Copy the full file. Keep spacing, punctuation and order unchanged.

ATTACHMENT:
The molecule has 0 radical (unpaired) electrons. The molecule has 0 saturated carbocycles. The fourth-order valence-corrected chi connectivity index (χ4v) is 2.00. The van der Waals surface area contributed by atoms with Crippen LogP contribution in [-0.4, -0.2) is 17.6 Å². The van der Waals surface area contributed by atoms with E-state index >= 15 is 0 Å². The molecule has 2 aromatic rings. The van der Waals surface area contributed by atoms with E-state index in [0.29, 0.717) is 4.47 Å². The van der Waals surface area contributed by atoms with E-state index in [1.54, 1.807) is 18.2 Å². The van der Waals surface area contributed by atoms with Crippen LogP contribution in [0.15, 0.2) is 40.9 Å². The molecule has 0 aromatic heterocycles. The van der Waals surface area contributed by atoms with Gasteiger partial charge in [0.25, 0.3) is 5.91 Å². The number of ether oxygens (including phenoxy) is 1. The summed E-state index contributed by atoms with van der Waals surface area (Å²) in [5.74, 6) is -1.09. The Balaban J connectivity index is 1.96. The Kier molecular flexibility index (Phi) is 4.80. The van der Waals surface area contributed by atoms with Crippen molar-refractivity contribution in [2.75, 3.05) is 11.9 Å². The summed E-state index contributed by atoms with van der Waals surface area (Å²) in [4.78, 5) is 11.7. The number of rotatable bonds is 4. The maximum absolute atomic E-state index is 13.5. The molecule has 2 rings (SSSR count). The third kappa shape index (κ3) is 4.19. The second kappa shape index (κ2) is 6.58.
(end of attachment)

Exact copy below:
The molecule has 0 radical (unpaired) electrons. The molecule has 0 saturated carbocycles. The fourth-order valence-corrected chi connectivity index (χ4v) is 2.00. The van der Waals surface area contributed by atoms with Crippen LogP contribution in [-0.4, -0.2) is 17.6 Å². The van der Waals surface area contributed by atoms with E-state index >= 15 is 0 Å². The molecule has 2 aromatic rings. The van der Waals surface area contributed by atoms with E-state index in [0.29, 0.717) is 4.47 Å². The van der Waals surface area contributed by atoms with E-state index in [1.54, 1.807) is 18.2 Å². The van der Waals surface area contributed by atoms with Crippen LogP contribution in [0.15, 0.2) is 40.9 Å². The molecule has 0 aromatic heterocycles. The van der Waals surface area contributed by atoms with Gasteiger partial charge in [0.25, 0.3) is 5.91 Å². The number of ether oxygens (including phenoxy) is 1. The summed E-state index contributed by atoms with van der Waals surface area (Å²) in [5.74, 6) is -1.09. The Balaban J connectivity index is 1.96. The Kier molecular flexibility index (Phi) is 4.80. The van der Waals surface area contributed by atoms with Crippen molar-refractivity contribution in [2.75, 3.05) is 11.9 Å². The summed E-state index contributed by atoms with van der Waals surface area (Å²) in [4.78, 5) is 11.7. The number of rotatable bonds is 4. The maximum absolute atomic E-state index is 13.5. The molecule has 2 rings (SSSR count). The third kappa shape index (κ3) is 4.19. The second kappa shape index (κ2) is 6.58.